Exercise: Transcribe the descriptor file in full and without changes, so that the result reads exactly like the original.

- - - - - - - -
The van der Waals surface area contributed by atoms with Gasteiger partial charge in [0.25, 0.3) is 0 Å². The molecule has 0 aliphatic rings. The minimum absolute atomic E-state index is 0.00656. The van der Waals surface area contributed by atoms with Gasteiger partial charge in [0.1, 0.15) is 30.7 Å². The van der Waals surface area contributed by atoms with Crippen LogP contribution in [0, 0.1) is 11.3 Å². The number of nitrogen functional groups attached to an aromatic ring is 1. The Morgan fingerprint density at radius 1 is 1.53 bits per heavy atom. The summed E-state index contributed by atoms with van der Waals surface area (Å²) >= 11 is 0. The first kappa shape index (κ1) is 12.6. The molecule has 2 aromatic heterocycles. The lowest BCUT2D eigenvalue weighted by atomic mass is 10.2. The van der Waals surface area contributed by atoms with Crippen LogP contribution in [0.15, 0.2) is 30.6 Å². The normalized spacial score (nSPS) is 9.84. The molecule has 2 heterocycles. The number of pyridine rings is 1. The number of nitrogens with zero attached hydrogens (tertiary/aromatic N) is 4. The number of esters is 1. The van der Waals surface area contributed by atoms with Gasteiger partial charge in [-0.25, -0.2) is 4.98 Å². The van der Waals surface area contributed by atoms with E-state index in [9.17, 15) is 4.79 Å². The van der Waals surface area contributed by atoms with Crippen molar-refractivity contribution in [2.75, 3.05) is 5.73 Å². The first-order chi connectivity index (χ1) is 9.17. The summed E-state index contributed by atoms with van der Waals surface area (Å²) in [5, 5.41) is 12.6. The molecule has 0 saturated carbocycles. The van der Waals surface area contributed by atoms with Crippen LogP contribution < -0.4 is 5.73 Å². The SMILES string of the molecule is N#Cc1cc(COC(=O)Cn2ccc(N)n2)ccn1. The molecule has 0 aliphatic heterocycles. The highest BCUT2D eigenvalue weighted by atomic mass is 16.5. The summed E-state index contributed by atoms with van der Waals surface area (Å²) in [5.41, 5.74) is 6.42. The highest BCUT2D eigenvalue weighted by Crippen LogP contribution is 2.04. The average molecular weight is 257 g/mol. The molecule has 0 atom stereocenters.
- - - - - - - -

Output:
The van der Waals surface area contributed by atoms with Gasteiger partial charge in [0.25, 0.3) is 0 Å². The molecule has 0 aliphatic rings. The minimum absolute atomic E-state index is 0.00656. The van der Waals surface area contributed by atoms with Gasteiger partial charge in [0.1, 0.15) is 30.7 Å². The van der Waals surface area contributed by atoms with Crippen LogP contribution in [0, 0.1) is 11.3 Å². The number of nitrogen functional groups attached to an aromatic ring is 1. The Morgan fingerprint density at radius 1 is 1.53 bits per heavy atom. The summed E-state index contributed by atoms with van der Waals surface area (Å²) >= 11 is 0. The first kappa shape index (κ1) is 12.6. The molecule has 2 aromatic heterocycles. The lowest BCUT2D eigenvalue weighted by atomic mass is 10.2. The van der Waals surface area contributed by atoms with Crippen LogP contribution in [0.15, 0.2) is 30.6 Å². The normalized spacial score (nSPS) is 9.84. The molecule has 2 heterocycles. The number of pyridine rings is 1. The number of nitrogens with zero attached hydrogens (tertiary/aromatic N) is 4. The number of esters is 1. The van der Waals surface area contributed by atoms with Gasteiger partial charge in [-0.25, -0.2) is 4.98 Å². The van der Waals surface area contributed by atoms with E-state index in [9.17, 15) is 4.79 Å². The van der Waals surface area contributed by atoms with Crippen molar-refractivity contribution in [2.75, 3.05) is 5.73 Å². The first-order chi connectivity index (χ1) is 9.17. The summed E-state index contributed by atoms with van der Waals surface area (Å²) in [5, 5.41) is 12.6. The molecule has 0 saturated carbocycles. The van der Waals surface area contributed by atoms with Crippen LogP contribution < -0.4 is 5.73 Å². The SMILES string of the molecule is N#Cc1cc(COC(=O)Cn2ccc(N)n2)ccn1. The molecule has 0 aliphatic heterocycles. The highest BCUT2D eigenvalue weighted by atomic mass is 16.5. The summed E-state index contributed by atoms with van der Waals surface area (Å²) in [5.41, 5.74) is 6.42. The highest BCUT2D eigenvalue weighted by Crippen LogP contribution is 2.04. The average molecular weight is 257 g/mol. The molecule has 0 atom stereocenters.